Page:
Submitted by Elgin Public Museum
Discover the works of art created by native people of the Southwest on Saturday, July 27, at the Elgin Public Museum, 225 Grand Blvd., in Elgin.
The Diné, or Navajo, use sand and other natural pigments for dry paintings only to destroy them soon after completion. Why? This art form began as a spiritual healing system rather than art for art's sake. Sandpantings are part of religious chants that promote healing and well-being. Learn about the ceremonies these works of art were created for, the spiritual beings called yéi, who pepper sandpaintings, and the methods and pigments used.
Wrap up the session by trying your hand at a small scale version to take home.
The program will run from 11 a.m. to noon. It costs $6, or $4 for museum members.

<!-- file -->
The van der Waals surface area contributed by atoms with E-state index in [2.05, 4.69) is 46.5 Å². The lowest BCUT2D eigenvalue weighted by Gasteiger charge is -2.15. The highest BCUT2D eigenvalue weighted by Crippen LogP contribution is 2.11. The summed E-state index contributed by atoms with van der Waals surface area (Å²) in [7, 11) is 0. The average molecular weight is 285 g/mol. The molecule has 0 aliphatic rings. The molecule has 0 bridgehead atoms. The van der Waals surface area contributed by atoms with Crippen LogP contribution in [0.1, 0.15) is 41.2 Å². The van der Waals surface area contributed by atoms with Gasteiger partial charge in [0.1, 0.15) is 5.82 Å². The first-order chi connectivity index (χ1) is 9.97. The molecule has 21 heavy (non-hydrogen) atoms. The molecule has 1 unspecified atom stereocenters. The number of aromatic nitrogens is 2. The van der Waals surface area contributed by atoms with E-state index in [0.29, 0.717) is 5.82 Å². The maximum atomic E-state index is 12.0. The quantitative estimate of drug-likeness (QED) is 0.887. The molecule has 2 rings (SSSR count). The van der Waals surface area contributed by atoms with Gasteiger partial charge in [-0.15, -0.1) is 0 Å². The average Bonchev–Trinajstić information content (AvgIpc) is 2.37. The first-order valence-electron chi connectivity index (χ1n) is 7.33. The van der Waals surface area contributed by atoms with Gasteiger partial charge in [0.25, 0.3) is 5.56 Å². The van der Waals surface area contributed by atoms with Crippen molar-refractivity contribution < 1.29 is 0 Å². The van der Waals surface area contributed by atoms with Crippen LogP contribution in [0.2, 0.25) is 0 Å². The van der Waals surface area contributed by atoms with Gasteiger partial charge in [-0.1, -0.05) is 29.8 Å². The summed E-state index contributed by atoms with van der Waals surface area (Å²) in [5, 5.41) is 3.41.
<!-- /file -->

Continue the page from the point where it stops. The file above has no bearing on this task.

The Elgin Public Museum is located in Lords Park. To register, call the museum at (847) 741-6655 or email firstname.lastname@example.org. Visit [URL]www.elginpublicmuseum.org;http://www.elginpublicmuseum.org[URL].
While at the museum, check out a completely different type of art -- tagging and graffiti. The temporary exhibit, "Tagged: Exploring Modern Graffiti," investigates the pervasiveness of graffiti in contemporary society and considers both its artistic merit and transgressive nature. Created by the graduate students enrolled in Northern Illinois University's award-winning museum studies program.[/URL]